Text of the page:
When I revealed a recent molding project, a few people said they'd love to see one with some gold. Well, it doesn't take much for me to add gold bling to a piece, so your wish is my command!
Although this looks a lot like my last piece, it's actually a completely different piece.
The old "batwing" hardware had to go. I filled the holes and drilled new holes for the new, gold knobs.
- White Lightening Cleaner
- Big Mama's Butta (to revive the wood inside the drawers)
- B.O.S.S. (in white)
- Dixie Belle Paint in Fluff & Drop Cloth
- Sea Spray
- Blue Sponge
- Zibra brush
- Clear Coat
- Moulds (I used several. Here are my top suggestions:)
Make Resin Mouldings Ahead of Time
This 3-minute video shows how I make the resin and paperclay moldings.
I use resin for larger or more intricate moulds. They are best on flat surfaces. You can make them ahead of time.
I use paperclay for smaller moulds that I can stack or wrap around legs or curves. Paperclay moldings must be used immediately, or place in a ziplock baggie in the freezer to use later. They thaw quickly.
- Clean with White Lightening Cleaner
- Sand if needed
I use Titebond Quick & Thick All-Purpose Glue. Just spread on the back of the molding, apply to the surface, and hold a couple of seconds. I usually start by placing several resin moldings, knowing there will be gaps where I'll fill in with paperclay ones.
Use paperclay moldings to stack on top of other moldings, in between drawers, and around corners and legs.
After you've applied all the moldings, allow to dry overnight. Sand any paperclay moldings you’ve placed between drawers.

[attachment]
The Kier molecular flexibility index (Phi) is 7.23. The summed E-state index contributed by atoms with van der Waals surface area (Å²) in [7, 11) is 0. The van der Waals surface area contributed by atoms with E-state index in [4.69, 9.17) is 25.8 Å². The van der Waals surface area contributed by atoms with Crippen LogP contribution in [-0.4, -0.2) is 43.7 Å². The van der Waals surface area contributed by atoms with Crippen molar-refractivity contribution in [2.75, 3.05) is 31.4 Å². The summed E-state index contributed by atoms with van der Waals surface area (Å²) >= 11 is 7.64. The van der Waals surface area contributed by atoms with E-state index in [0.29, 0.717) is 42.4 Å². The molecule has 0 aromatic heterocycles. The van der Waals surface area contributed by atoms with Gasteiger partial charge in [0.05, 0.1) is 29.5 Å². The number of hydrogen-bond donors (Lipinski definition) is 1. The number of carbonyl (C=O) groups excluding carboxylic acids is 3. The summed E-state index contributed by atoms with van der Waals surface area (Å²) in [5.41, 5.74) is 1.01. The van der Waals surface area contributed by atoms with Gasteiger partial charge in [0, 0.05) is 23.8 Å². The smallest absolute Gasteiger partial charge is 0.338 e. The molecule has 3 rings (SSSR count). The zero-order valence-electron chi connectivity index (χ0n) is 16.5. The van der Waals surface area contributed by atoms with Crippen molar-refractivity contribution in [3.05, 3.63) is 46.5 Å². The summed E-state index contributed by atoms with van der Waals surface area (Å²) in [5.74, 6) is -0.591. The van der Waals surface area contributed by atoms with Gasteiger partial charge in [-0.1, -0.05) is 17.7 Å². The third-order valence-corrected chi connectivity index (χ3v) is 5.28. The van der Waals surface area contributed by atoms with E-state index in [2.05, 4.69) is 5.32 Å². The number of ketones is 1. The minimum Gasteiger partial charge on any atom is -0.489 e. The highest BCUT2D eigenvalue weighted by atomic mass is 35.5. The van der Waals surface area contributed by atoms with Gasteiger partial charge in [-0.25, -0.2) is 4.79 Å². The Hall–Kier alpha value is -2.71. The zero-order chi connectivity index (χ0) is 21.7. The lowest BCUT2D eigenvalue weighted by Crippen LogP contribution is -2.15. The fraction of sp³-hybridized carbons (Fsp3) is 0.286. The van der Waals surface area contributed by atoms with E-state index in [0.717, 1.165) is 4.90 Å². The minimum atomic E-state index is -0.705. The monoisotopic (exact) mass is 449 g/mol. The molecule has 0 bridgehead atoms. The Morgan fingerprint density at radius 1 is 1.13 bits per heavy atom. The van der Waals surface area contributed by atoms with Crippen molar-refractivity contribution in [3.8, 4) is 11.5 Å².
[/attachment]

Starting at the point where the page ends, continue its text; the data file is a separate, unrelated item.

PRIME AND PAINT
Apply 1-2 coats of (white) BOSS to prevent wood tannins from bleeding through the paint (only on certain woods like mahogany, cherry, or over pine knots, or over any raw or old wood.)
Apply 2 coats of paint. I mixed approx. 5 parts Fluff with 1 part Drop Cloth for my perfect white.
I also added Sea Spray directly to the paint mixture to give the piece some vintage texture and hide imperfections in the piece.This piece had surface issues that would have been difficult to correct, so by adding Sea Spray to the paint, I worked with it instead of against it while adding a cool texture to the finish.
The trick to applying Sea Spray is to "stipple", or "pounce" the paint on - don't "brush" it on. And Sea Spray looks way better after the second coat. :)
Once the paint was dry, I squeezed some Eternal Decor Wax onto a plate and grabbed a small wax brush.
Brush the wax on lightly over just the tops of the moldings. Use a light hand and just skim across the tops. You can always add more, but it's difficult to remove once you've applied it.
I also used the wax to "paint" the base of the piece. It covered beautifully!
This wax dries very fast and cures permanent. There's no need for additional sealer unless you want extra protection.
Using a brush, apply 2 or more coats of Clear Coat, allowing to dry a couple hours or more between coats.
Are you inspired to try the Decor Wax?